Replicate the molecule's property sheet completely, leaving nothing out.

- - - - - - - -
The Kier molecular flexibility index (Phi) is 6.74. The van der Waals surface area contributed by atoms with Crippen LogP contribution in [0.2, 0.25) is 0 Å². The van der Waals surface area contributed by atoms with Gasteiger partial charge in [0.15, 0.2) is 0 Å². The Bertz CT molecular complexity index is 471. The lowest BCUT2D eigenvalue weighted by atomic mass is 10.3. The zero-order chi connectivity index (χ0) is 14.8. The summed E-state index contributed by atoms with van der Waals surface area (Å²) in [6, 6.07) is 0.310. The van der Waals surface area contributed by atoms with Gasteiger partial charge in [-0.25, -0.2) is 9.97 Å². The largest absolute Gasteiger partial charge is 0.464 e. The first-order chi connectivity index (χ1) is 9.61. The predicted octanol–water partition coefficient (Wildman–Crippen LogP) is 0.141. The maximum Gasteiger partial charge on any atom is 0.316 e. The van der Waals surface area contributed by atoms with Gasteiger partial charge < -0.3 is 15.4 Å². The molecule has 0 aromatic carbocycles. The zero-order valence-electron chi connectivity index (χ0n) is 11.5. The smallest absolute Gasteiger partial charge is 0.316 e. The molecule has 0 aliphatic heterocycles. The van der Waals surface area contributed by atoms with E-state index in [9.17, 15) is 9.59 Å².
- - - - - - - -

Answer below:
The Kier molecular flexibility index (Phi) is 6.74. The van der Waals surface area contributed by atoms with Crippen LogP contribution in [0.2, 0.25) is 0 Å². The van der Waals surface area contributed by atoms with Gasteiger partial charge in [0.15, 0.2) is 0 Å². The Bertz CT molecular complexity index is 471. The lowest BCUT2D eigenvalue weighted by atomic mass is 10.3. The zero-order chi connectivity index (χ0) is 14.8. The summed E-state index contributed by atoms with van der Waals surface area (Å²) in [6, 6.07) is 0.310. The van der Waals surface area contributed by atoms with Gasteiger partial charge in [-0.25, -0.2) is 9.97 Å². The largest absolute Gasteiger partial charge is 0.464 e. The first-order chi connectivity index (χ1) is 9.61. The predicted octanol–water partition coefficient (Wildman–Crippen LogP) is 0.141. The maximum Gasteiger partial charge on any atom is 0.316 e. The van der Waals surface area contributed by atoms with Gasteiger partial charge < -0.3 is 15.4 Å². The molecule has 0 aromatic carbocycles. The zero-order valence-electron chi connectivity index (χ0n) is 11.5. The smallest absolute Gasteiger partial charge is 0.316 e. The molecule has 0 aliphatic heterocycles. The van der Waals surface area contributed by atoms with E-state index in [9.17, 15) is 9.59 Å².